Some Do’s and Don’ts for Digital Enterprise Transformation

Stephen DeAngelis

September 15, 2016

Many analysts have predicted that for companies to survive in the digital age they must transform into digital enterprises. What are the benefits of such a transformation? “By harnessing the power of devices and data, and leveraging the ever-accelerating technological advancements,” states Dr. Sania Irwin, Chief Innovation Officer at Cimphoni, “we have the ability to shape every aspect of the world around us, from broad policies, to business offerings and practices, to daily living. Successful companies and institutions will be able to quickly put into play solutions that can sense, anticipate and respond to the needs of society, and change for the better how the world operates.”[1] Irwin foresees the digital enterprise eventually transforming into the cognitive enterprise, which she defines this way:

“A cognitive enterprise analyzes and learns from the digital imprints humans and human institutions leave on society, to create solutions that establish customer and industry trends. Along this journey, it also transforms itself (people and processes) to most effectively deliver those outputs — in other words, it adapts by learning from its own digital signature.”

When asked how far along the path to the cognitive enterprise we are currently, Irwin stated:

“We are well on our way to digitizing the collective human learnings over the millennia. Advancements in and access to computer platforms (processing and storage), networks and devices have contributed to the ‘democratization’ of knowledge through channels such as the internet, social media, online services, etc. However, we are only in the technological infancy stage when it comes to processing this information — to first predict, then shape the future. Early efforts hold promise (e.g., consider prediction of travel times), but we are merely at the starting line. The ability of entities and enterprises to link information sources, derive and exploit insights from those domains, and create solutions that better customers’ experiences will determine the true potential of the digitally-connected planet.”

Digital Enterprise Transformation Imperative

 

It’s clear from Irwin’s description of the cognitive enterprise that cognitive computing is going to become the brain of the enterprise with connectivity forming its nervous system. Surveys indicate that Irwin is correct when she notes most companies are only at the starting line of their race to become digital enterprises. Bob Violino (@BobViolino) reports that a new study published by Forrester concludes, “There’s a sharp divide between the expressed need of enterprises to undergo digital transformation and their ability to accelerate that transformation.”[2] If analysts from IDC are correct, companies need to bridge that divide if they are going to survive in the years ahead. Ben Rossi (@BenRossi89) reports, “By 2020, 30% of the top firms in every business sector will cease to exist, as they’re known today. Research from analyst firm IDC predicts that one-time leaders will have been replaced by new contenders, will have been forced to merge to survive, or will simply have fallen by the wayside or slipped into irrelevancy.”[3] If IDC’s prediction is accurate, then companies have little time to make the digital enterprise transformation. Below are some do’s and don’ts that have been offered by various pundits for making that transformation.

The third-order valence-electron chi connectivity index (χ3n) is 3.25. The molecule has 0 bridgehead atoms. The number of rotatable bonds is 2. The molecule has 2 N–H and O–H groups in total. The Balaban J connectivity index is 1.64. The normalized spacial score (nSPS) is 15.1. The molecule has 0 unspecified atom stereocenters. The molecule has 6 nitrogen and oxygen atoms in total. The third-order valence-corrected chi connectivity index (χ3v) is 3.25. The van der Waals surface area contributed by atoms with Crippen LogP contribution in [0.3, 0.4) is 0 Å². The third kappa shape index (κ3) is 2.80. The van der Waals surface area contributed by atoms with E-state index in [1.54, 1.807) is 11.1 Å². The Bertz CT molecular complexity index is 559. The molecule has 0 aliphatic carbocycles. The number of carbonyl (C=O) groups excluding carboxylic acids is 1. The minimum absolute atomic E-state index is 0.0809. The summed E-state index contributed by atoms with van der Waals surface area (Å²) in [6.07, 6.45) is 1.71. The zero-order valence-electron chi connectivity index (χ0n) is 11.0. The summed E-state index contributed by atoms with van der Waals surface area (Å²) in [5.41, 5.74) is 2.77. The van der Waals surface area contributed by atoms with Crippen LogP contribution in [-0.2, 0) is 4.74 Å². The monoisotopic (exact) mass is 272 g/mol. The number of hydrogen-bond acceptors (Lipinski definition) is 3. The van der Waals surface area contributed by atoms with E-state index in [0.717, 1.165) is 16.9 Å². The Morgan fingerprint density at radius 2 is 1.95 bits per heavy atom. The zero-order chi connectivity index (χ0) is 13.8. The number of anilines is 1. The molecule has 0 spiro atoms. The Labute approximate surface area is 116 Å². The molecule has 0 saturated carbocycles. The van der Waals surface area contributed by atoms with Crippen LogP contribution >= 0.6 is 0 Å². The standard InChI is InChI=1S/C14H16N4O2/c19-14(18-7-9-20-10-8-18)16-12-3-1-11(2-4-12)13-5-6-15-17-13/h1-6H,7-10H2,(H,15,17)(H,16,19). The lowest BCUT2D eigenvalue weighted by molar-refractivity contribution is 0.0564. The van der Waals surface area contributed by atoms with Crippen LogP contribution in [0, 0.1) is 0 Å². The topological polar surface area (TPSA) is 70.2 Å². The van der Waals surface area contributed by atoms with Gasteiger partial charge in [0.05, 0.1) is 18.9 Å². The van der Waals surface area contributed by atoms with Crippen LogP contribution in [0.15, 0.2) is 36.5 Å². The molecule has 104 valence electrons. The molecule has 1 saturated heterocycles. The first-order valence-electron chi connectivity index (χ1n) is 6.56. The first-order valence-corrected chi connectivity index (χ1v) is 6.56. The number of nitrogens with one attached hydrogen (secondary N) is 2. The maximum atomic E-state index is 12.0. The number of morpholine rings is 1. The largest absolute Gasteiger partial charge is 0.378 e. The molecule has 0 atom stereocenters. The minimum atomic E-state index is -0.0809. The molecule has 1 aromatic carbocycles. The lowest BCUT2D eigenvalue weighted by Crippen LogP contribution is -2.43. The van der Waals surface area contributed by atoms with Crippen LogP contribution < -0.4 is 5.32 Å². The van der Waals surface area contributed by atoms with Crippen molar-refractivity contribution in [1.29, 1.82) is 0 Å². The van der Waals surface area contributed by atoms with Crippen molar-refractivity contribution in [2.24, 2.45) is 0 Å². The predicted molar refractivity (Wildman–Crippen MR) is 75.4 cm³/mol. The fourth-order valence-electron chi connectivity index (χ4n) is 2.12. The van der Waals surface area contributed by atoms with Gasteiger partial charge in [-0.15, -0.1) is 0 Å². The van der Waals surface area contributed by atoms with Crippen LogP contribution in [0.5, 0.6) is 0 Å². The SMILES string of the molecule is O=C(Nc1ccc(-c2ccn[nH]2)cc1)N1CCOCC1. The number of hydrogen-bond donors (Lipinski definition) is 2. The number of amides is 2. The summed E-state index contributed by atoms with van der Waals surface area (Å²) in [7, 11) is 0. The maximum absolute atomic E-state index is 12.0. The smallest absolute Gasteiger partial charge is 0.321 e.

The Do’s

 

Shamlan Siddiqi, digital practice lead at NTT DATA, offers five best practices of digital transformation.[4] They are:

 

1. Analyze current systems and operations before determining transformation strategy. “By taking inventory of the technologies, business procedures and performance metrics in place, organizations can determine what areas need improvement or should be replaced before making an investment in a digital transformation. Outdated legacy systems often force businesses to invest repeatedly as to not fall behind, while still being unable to adapt to current digital expectations.”

 

2. Develop goals for digital transformation so stakeholders are unified on the desired outcomes. “Setting specific goals helps each group stay on the same page during the transformation. By defining goals and evaluating an organization’s ‘digital readiness,’ it clearly establishes how stakeholders can contribute to achieve successful results. Goals also ensure that company culture, leadership and processes are aligned. Of course, specific goals are also necessary to measure progress.”

 

3. Protect data by backing up information as a safety measure before beginning a digital transformation of legacy systems. “Data is vital to modern business practices, so it is imperative existing data is secured before attempting to make changes to how and where data is stored. Multiple backups are recommended as a precaution before undergoing a transformation.”

 

4. Implement feedback from employees and customers during the transformation to maximize efficiency and satisfaction. “Two-way communication requires feedback from employees and customers. By incorporating insight from these stakeholders, businesses can more effectively improve their services or products based on the end users.”